Shoes don’t have to be a must when it comes to a good workout. In fact, barefoot running, or natural running is becoming more and more popular these days. The most recent spike in the barefoot movement has been seen with weightlifters. Because of this, gyms have started incorporating the policy of “socks required.”
On the other hand, yoga and pilates studios will not let you step foot in the classroom unless you have your shoes off.
So today, I want to talk about barefoot training and what it’s all about. Is it really a good idea to ditch your favorite workout shoes? And what about the risk of injury?
Why Barefoot Training
Have you ever heard of the term “foot coffin”? That’s precisely what podiatrists call shoes.
By wearing your shoes all day, you are letting your feet slack off, making them weak with time. It turns out, shoes do all the work for your muscles and connective tissues, allowing your feet to rest almost all of the time.
Now, you’re probably wondering why that is so bad.
Well, when you think about your body, your feet are the foundation. It’s like building a house—a good foundation is necessary. Otherwise, your house will be precarious and might crash.
When you’re wearing shoes all day, your feet are not going to be so good at doing their job. Luckily, you can retrain them to become your firm foundation once again.
By constantly wearing your shoes, you actually have a slightly bigger chance of injury. This is because your arches, ankles, and toes can become weaker and more susceptible to getting hurt. There are many areas at risk here, including ankle injuries, shin splints, and knee issues.
Just by looking at these possible consequences, you might go all-in on a barefoot workout, and if this wasn’t enough, there’s more.
You will especially love this next part if you’re a lifter. Most of the lifters you see barefoot want to include every muscle in their body. Weightlifting barefoot means they’re more likely to move slightly differently than they would with their shoes on.
Because your feet are flat on the floor, it challenges your ankle mobility, thus making it more robust and firmer. While your squat dip might be limited, you’ll have complete body balance.
Basically, there is no right way. Of course, footwear is considered one of the most important pieces of running gear for men and women. It can benefit you, but knowing that there are options can give you a much more well-rounded workout routine.
When Barefoot Training is Not Good
Barefoot running wouldn’t be so popular if there weren’t good and bad sides to it. So when it comes to running, it’s probably not a good idea to go for it if you have underlying conditions, like issues with Achilles tendonitis.
Many people sustained injuries after reading the book Born To Run. However, most of the injuries had a lot to do with people not being prepared, so they went and did too much too soon.
Also, a lot of barefoot running injuries are tied to stepping on something sharp when performing running exercises, while injuries in people who practiced yoga, pilates, or barre barefoot are rare.
The bottom of the feet is soft and tender for many people, and going off without the support that shoes offer can cause plantar pain and even increase the risk of plantar fasciitis.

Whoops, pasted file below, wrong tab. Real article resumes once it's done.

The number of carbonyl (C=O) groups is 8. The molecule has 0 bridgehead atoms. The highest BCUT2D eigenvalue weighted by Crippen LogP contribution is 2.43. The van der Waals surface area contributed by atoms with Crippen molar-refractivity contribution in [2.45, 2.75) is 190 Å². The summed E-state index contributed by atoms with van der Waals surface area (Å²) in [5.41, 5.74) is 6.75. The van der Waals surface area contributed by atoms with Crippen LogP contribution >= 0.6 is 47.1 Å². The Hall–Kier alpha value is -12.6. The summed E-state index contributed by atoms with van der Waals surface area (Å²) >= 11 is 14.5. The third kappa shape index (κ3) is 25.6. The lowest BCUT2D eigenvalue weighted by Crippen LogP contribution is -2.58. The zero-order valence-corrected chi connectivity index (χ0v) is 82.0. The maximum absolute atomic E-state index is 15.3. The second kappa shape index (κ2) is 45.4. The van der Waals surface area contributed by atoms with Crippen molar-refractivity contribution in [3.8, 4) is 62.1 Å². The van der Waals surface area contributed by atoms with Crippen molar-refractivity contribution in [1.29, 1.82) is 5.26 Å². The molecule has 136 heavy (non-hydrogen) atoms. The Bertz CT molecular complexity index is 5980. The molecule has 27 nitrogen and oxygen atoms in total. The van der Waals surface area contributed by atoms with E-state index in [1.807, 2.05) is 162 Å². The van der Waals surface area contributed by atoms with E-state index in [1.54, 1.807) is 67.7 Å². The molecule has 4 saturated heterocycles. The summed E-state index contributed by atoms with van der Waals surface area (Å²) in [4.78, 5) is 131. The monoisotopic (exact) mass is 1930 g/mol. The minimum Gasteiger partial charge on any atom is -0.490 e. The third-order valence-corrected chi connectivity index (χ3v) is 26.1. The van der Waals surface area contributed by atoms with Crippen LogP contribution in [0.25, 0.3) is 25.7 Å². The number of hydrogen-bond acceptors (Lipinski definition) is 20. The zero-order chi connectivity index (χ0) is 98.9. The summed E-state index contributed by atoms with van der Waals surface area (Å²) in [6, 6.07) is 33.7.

Also, be ready to deal with blisters, especially at the beginning of your barefoot training journey. Your soft feet need some callusing, and that doesn’t happen overnight.
When running barefoot, a runner must learn how to land on the midsole and front of the foot rather than the heel. When running in shoes with lifted heels, runners tend to land on their heels, making them less efficient when it comes to natural running.
By using minimalist running shoes or going barefoot, runners tend to lean forward, which leads to more efficiency when running.
How to Start With Barefoot Training
Just like with anything in life, if you’re thinking about starting barefoot training, you need to start small. If you’re a runner, try jogging on a soft surface like sand or grass first.
If you’re a lifter, try doing a set with smaller weights to warm up a bit, and if you feel like adding more weights, do it, but make sure you’re careful.
Beginners in barefoot training need to be especially careful. If you feel like your feet are not strong enough, give them some time to become stronger and more flexible. Then you can consider doing more complex and vigorous workouts.
Whatever you choose, however, let your body guide you. If you ever feel discomfort during or after your barefoot training that interferes with your movement, it is best to hold off a bit and see how it feels next time.
Make sure you’re practicing a good running form. What I mean by this is that you need to pay attention to how you run, now more than ever, because the correct running form is crucial if you want to be successful in barefoot running.
Landing—make your land as light as possible, making sure the transition between your midsole (the place that should first hit the ground) and the forefront of your feet is as smooth as possible.
Stride—your strides should be short, and your feet shouldn’t be slapping the ground.
Heels—your heels should be the last point of your feet to touch the ground, if at all.
Toes—make sure you’re not pushing the ground away with your toes because that might cause a lot of pain, discomfort, and blisters.
Try these tips for a few weeks and see how barefoot training works for you. If you feel like you can’t adjust to the change, try picking out some minimalist shoes and see if that works.
The most important part of barefoot training is to do what feels good for you.